HOUSTON – Striking janitors held a large rally here yesterday at St. John’s Methodist Church with 600 to 700 striking union members represented by Service Employees International Union Local 1 attending. Strike banners hung from the sanctuary walls while large photos of workers were displayed. The crowd rose to their feet, time after time, with clenched fists after each speech.
Ada Edwards, a St. John’s member and former Houston city councilor, spoke along with the church’s pastor. She ikened the strike to a war and urged the workers to be a winner. When you win, we all win, she said.
The strike, which started here, has now spread to eight other cities. The workers are demanding higher wages from cleaning contractors, which are hired to clean buildings that house some of the largest corporations in the world, including JP Morgan Chase, KBR and Exxon Mobil.
The cleaning companies have been forced to go back to the bargaining table this week. There are 3,200 union members. They are paid $8.35 an hour and average 30 hours a week. They are striking for $10 an hour.
The average janitor makes less than $9,000 a year. The U.S. government defines the poverty level at $22,314 for a family of four, and $11,139 for an individual. In contrast, Houston has more millionaires than any other city in the nation, along with 10,000 homeless and 870,000 families that go hungry every day.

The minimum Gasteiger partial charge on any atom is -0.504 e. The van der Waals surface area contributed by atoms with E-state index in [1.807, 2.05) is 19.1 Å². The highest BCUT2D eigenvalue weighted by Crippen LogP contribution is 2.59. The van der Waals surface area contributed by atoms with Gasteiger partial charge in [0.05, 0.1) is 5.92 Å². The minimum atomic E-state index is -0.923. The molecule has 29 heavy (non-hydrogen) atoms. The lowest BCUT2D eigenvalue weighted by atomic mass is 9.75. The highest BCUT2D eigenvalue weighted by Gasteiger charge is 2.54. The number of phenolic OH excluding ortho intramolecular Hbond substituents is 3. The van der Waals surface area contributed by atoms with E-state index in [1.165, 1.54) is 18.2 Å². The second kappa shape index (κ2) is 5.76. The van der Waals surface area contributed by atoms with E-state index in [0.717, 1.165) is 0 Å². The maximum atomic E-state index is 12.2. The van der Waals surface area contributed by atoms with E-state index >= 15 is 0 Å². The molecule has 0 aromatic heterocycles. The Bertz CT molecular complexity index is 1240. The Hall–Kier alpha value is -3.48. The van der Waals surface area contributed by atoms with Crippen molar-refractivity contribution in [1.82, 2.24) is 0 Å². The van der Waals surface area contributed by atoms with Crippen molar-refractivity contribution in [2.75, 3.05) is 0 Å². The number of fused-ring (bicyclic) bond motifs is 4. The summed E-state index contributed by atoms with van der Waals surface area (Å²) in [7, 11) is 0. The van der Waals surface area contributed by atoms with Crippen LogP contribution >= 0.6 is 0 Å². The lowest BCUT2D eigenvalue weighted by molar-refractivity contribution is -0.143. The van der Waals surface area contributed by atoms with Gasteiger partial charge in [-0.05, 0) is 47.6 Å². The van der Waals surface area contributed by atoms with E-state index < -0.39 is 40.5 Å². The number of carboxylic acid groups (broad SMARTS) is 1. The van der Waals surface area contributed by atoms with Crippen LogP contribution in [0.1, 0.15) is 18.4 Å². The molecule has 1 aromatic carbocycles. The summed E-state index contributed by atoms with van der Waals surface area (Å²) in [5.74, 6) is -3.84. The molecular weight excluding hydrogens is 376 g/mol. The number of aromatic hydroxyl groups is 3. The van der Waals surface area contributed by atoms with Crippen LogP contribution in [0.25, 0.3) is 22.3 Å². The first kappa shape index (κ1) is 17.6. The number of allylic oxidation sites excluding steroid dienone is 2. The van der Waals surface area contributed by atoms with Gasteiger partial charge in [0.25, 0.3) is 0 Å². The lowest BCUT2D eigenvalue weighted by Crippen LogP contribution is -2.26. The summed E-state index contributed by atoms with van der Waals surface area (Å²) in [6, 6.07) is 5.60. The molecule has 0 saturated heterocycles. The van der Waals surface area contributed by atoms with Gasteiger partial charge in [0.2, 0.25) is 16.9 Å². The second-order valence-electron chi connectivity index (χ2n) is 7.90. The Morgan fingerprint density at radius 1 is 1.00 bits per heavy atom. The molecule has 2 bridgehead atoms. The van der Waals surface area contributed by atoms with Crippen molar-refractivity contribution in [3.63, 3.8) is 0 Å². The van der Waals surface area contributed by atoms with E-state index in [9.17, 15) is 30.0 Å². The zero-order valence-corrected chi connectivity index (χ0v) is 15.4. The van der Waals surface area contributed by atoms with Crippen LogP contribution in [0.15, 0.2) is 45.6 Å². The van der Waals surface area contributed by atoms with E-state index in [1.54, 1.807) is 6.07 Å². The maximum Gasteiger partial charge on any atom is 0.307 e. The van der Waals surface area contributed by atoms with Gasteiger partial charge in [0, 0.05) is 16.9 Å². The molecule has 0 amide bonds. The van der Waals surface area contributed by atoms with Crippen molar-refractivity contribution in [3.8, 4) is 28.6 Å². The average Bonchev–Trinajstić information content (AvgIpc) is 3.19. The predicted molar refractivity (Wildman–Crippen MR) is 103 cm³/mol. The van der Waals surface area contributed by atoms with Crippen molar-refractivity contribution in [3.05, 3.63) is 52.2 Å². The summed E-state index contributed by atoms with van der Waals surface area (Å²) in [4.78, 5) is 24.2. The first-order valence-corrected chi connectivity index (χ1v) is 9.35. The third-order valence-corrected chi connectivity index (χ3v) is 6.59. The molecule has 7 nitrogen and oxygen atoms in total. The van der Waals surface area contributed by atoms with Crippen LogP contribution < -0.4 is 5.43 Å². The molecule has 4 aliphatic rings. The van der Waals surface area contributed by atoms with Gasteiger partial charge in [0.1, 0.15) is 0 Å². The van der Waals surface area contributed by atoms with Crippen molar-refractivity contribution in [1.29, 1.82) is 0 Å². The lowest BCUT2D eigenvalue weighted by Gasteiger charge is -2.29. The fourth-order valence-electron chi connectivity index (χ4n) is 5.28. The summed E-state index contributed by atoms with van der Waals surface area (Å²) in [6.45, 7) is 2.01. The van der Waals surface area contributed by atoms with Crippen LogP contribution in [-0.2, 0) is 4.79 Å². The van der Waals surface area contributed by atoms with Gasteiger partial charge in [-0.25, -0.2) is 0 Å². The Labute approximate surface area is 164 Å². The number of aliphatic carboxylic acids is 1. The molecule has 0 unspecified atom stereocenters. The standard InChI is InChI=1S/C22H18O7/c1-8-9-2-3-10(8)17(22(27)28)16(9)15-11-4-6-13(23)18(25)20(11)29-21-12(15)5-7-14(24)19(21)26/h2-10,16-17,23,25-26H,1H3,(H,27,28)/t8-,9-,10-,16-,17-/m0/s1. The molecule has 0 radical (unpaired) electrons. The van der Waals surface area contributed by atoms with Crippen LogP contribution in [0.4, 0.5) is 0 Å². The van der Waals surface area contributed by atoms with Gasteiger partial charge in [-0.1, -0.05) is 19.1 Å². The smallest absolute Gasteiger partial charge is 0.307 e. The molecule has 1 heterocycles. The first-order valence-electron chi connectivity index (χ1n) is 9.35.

In a blatant attempt to intimidate the workers, contractors have threatened to call immigration, speakers said. Employers have harassed union members at home, they said.
But the strike is growing both in numbers and support. The unions strike fund of $10,000 grew by another $3,200 donated by the NAACP at their national convention held here.
St. John’s too answered the union’s call for help. The church has 9,000 members, including 3,000 who are – or were – homeless. The church serves 7,000 hot meals each month and distributes more than 9 tons of fresh food weekly.
Photo: Last week, striking Houston janitors marched through the busy Theater District, then gathered in Tranquility Park to share words of encouragement with one another. SEIU 1 Facebook.